Gewürztraminer, as a mutation of the pink savagnin – called Roter Traminer in Germany – is a particular white grape variety since the berries have a pink or beige-pink colour. This cultivar, with early  budding and ripening, loves the heat and above all the direct sunlight and therefore in the ripening phase it produces a lot of sugars, but it quickly loses acidity and therefore needs the most suitable sites. Soils that are too draining and therefore hot or microclimates that are too hot makes the wine immediately heavy on the nose and soft and almost oily on the palate. On the contrary, planted in cold and poorly draining soils, or in cold and not very sunny areas it produces wines that are lean on the palate but above all wines that are not very fragrant and not very aromatic, without the bouquet that is so characteristic of the grape. In fact, the vocation of Termeno and in particular of its hamlet Sella (or Söll in German) derives, in fact, from clayey calcareous soils (dolomies) rich in silt. Furthermore, Sella has an ideal position where during the day Ora, the wind blowing from Lake Garda, brings warmth, while at night the fresh air that descends from the Mendola and Monte Roen, located immediately close to the town, provide the correct thermal excursion that’s so beneficial for the preservation of the wine’s aromas. Furthermore, the altitude between 350 and 540 meters above sea level is ideal, both from a microclimatic and pedological standpoint.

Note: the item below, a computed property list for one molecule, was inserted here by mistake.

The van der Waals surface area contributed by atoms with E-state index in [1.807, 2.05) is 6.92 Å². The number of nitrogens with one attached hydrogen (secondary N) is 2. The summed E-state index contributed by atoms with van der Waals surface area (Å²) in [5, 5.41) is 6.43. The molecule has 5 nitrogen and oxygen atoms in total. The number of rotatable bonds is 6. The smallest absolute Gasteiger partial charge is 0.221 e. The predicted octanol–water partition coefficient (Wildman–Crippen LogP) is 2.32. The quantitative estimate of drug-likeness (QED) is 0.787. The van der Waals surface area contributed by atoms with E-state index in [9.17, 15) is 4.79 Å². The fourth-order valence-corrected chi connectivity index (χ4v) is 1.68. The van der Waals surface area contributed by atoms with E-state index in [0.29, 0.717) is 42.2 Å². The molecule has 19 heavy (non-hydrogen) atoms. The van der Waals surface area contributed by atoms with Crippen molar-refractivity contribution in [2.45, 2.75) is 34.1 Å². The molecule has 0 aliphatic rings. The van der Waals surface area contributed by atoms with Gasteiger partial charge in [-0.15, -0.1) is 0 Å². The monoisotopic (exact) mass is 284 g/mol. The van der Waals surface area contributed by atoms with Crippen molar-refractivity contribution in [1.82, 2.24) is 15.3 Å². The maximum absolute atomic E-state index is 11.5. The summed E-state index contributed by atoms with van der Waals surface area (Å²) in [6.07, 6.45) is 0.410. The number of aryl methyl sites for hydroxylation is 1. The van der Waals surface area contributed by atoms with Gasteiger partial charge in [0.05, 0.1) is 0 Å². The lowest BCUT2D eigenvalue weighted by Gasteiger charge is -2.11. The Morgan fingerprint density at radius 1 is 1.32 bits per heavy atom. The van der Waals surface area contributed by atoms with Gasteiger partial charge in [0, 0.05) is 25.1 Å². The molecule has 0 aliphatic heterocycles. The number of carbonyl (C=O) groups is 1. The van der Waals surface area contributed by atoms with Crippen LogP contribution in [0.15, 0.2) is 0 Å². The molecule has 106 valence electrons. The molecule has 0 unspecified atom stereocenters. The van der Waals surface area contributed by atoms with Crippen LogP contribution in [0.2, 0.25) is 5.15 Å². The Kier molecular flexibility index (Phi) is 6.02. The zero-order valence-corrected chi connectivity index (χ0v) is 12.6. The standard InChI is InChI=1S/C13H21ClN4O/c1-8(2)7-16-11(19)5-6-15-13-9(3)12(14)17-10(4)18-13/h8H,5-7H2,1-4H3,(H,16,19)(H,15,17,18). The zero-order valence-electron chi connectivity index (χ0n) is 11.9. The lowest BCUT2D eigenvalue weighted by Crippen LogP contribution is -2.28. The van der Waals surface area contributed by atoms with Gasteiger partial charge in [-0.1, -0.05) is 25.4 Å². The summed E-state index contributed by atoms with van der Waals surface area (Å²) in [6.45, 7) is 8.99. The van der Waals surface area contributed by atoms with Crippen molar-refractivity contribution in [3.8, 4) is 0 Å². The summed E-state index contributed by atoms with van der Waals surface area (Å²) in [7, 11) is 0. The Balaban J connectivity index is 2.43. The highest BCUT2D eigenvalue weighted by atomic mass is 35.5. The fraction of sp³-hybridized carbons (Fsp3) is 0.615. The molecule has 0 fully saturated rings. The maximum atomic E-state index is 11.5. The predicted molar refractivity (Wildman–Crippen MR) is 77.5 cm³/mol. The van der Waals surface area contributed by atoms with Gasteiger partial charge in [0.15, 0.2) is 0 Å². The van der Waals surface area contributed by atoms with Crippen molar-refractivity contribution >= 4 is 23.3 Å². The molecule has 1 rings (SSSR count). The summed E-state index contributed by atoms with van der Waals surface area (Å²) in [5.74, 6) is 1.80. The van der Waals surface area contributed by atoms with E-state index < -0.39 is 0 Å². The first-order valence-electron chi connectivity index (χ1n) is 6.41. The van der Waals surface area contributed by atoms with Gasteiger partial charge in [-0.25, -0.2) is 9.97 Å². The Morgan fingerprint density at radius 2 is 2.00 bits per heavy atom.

The labels of Cantina Tramin

Today, the winery bottles about 500,000 bottles of Gewürztraminer a year and therefore about a quarter of the entire production (out of a company total that is close to two million pieces per year), declined in six different labels: the classic, the Selida and Nussbaumer which are dry, while Roen and Terminum are late harvests, with grapes dried on the plant and with important residual sugars. The Epokale deserves its own story, the latest addition to the house takes up the old peasant tradition of delaying the harvest of the gewürztraminer by about 7-10 days to make it a great sweet wine. Epokale 2009 was the first Italian white to win 100 out of 100 by its American colleagues. The other peculiarity of this label is that the bottles are left to mature for seven years in a mine at constant temperature and humidity.

Birth and evolution of Nussbaumer